It's a "gros truc".

Tomorrow is the concert of the Mass for Rossini, given to mark the 150th anniversary of the death of Rossini and the 30th anniversary of the founding of the choir, Arianna. There's about 130 in the choir, a 50 piece orchestra and 5 soloists. We're doing it in the cathedral and apparently it's close to being a sell-out.

Essentially on Rossini's death Verdi decided it would be a good idea to pay homage to the great composer by getting a gang of Italian romantic opera composers to collaborate on a requiem that would be a tribute from his friends and colleagues. The result is a two-hour extravaganza. We've been learning the piece and practicing for over a year. Here's a couple of remarks.

These are Italian romantic opera composers, so the piece is larger than life. It's full of loud and soft, fast and slow, soaring soloists, a very menacing bass, four trombones, an ophicleide, the kit and the caboodle.

It'll be my swan song with the choir. I've joined another. Arianna's rehearsal place is too hard to get home from late at night by public transport.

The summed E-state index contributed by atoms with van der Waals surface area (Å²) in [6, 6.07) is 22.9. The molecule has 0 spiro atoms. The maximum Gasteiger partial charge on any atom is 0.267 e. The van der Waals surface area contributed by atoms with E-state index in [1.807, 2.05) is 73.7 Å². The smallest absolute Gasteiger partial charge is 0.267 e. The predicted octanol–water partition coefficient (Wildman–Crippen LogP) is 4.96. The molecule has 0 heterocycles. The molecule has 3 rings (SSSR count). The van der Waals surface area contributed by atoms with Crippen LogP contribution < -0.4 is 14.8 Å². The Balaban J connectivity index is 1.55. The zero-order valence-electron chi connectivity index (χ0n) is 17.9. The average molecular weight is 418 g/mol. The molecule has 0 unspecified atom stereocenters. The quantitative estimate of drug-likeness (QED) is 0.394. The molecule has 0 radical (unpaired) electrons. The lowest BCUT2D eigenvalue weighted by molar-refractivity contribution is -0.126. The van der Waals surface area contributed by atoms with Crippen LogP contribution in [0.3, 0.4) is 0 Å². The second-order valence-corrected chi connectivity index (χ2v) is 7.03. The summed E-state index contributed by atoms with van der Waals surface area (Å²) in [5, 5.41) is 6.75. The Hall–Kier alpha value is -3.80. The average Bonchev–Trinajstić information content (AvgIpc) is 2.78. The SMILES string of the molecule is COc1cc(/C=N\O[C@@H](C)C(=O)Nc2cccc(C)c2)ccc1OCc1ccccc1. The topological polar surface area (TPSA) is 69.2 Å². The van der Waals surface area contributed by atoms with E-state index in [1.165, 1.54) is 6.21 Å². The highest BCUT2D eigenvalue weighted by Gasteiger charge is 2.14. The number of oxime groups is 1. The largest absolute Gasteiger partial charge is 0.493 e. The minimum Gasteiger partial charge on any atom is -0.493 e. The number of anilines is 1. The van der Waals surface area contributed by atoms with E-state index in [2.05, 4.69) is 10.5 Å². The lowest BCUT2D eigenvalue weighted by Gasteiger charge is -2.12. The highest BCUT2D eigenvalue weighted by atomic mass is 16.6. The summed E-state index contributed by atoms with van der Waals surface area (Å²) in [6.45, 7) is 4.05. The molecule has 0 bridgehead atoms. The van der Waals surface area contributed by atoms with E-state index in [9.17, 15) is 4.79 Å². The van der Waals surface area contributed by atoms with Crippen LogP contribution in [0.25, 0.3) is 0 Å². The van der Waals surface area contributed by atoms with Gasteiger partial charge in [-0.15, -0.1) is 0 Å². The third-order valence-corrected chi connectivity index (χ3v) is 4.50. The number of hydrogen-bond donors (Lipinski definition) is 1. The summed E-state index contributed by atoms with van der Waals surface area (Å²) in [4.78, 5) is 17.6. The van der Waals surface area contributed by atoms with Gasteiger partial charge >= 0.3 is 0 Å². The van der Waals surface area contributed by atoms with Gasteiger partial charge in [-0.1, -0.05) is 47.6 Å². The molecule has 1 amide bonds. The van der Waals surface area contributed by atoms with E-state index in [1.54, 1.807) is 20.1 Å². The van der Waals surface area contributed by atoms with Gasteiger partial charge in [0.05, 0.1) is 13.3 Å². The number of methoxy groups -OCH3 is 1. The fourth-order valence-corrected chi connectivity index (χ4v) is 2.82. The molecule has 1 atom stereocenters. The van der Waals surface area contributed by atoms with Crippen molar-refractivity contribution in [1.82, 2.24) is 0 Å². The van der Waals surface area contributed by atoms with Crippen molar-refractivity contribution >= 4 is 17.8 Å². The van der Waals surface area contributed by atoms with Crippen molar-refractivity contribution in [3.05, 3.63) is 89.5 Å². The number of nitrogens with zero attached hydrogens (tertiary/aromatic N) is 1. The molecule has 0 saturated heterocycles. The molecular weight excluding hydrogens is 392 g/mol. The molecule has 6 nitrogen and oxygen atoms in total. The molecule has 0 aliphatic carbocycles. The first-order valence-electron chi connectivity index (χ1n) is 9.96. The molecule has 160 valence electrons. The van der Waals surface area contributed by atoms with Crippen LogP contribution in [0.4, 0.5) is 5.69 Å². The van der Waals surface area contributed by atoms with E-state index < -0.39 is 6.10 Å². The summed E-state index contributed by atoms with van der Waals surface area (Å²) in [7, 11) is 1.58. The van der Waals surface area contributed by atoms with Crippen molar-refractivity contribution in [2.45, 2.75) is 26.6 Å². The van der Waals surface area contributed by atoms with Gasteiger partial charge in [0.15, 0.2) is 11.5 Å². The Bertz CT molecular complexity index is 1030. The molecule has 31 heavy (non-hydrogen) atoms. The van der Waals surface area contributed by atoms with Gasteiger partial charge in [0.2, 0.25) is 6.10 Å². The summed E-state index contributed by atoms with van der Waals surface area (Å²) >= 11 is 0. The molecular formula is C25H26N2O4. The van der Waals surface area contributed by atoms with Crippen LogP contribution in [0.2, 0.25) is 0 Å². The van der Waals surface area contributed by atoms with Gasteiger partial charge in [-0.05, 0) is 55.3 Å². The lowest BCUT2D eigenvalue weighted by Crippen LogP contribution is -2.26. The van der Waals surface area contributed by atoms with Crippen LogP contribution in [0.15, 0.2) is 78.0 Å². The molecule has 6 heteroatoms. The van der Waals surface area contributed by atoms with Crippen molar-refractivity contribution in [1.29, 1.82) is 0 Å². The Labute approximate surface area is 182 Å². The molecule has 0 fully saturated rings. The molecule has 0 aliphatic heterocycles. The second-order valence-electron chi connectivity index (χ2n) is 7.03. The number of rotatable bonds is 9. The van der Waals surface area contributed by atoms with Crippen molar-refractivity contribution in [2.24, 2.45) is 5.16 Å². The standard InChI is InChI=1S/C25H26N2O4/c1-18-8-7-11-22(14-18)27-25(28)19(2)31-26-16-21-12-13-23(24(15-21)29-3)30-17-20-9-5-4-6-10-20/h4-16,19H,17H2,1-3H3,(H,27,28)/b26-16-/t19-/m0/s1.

Arianna doesn't select its singers by audition. You come along, sing with the choir and if you fancy it then it's OK. Most Arianna regulars can sing pretty well, at least by memory, but for this piece the choir is augmented by many others, and I have found some who really can't sing at all.

At the penultimate rehearsal on Saturday, before we got into position, the conductor Fred said, "Before we start there's one thing... Can Alan please sit in the front row." I did this but all the way through was a bit baffled as to why. Had he spotted me on my mobile phone when the soloists were blasting through their parts? Was it a rerun of when I got thrown out of the school choir for laughing? Afterwards one of the Arianna folk explained that he wanted to get those who have some idea of what they are doing spread out among those who .. well, who don't. I am to serve as a guide for the front row.

The penultimate rehearsal went better than I expected, until the last movement - a Dies Irae composed by Verdi - you get the picture - where there were moments of horse race between the different axes of the choir.  I have to review two movements before the performance tomorrow evening - one where the men sing a capella and the Dies Irae, just so I can sing with minimal dependence on the score and keep my eyes fixed on the conductor.


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